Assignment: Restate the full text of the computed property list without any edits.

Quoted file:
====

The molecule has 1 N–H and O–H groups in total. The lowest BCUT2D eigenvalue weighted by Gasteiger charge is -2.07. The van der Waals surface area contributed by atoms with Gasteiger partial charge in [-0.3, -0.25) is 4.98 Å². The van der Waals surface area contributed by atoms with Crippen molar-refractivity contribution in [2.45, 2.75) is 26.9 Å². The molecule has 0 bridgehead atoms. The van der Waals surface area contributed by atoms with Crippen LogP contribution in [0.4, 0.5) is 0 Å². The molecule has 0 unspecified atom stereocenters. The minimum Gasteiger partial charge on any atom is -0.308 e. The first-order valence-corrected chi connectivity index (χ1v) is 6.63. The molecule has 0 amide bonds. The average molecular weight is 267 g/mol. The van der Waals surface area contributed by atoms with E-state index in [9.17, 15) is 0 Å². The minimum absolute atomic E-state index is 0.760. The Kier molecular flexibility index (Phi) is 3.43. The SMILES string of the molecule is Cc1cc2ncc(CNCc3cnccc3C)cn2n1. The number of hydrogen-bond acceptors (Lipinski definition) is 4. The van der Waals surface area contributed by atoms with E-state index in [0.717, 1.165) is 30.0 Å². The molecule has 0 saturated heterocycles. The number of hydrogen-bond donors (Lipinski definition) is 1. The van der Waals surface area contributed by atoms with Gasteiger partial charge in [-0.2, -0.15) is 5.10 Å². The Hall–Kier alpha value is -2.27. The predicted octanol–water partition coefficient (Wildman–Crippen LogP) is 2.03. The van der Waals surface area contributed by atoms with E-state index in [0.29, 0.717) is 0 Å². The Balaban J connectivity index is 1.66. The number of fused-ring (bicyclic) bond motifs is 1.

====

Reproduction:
The molecule has 1 N–H and O–H groups in total. The lowest BCUT2D eigenvalue weighted by Gasteiger charge is -2.07. The van der Waals surface area contributed by atoms with Gasteiger partial charge in [-0.3, -0.25) is 4.98 Å². The van der Waals surface area contributed by atoms with Crippen molar-refractivity contribution in [2.45, 2.75) is 26.9 Å². The molecule has 0 bridgehead atoms. The van der Waals surface area contributed by atoms with Crippen LogP contribution in [0.4, 0.5) is 0 Å². The molecule has 0 unspecified atom stereocenters. The minimum Gasteiger partial charge on any atom is -0.308 e. The first-order valence-corrected chi connectivity index (χ1v) is 6.63. The molecule has 0 amide bonds. The average molecular weight is 267 g/mol. The van der Waals surface area contributed by atoms with E-state index in [9.17, 15) is 0 Å². The minimum absolute atomic E-state index is 0.760. The Kier molecular flexibility index (Phi) is 3.43. The SMILES string of the molecule is Cc1cc2ncc(CNCc3cnccc3C)cn2n1. The number of hydrogen-bond acceptors (Lipinski definition) is 4. The van der Waals surface area contributed by atoms with E-state index in [0.717, 1.165) is 30.0 Å². The molecule has 0 saturated heterocycles. The number of hydrogen-bond donors (Lipinski definition) is 1. The van der Waals surface area contributed by atoms with Gasteiger partial charge in [-0.2, -0.15) is 5.10 Å². The Hall–Kier alpha value is -2.27. The predicted octanol–water partition coefficient (Wildman–Crippen LogP) is 2.03. The van der Waals surface area contributed by atoms with E-state index in [0.29, 0.717) is 0 Å². The Balaban J connectivity index is 1.66. The number of fused-ring (bicyclic) bond motifs is 1.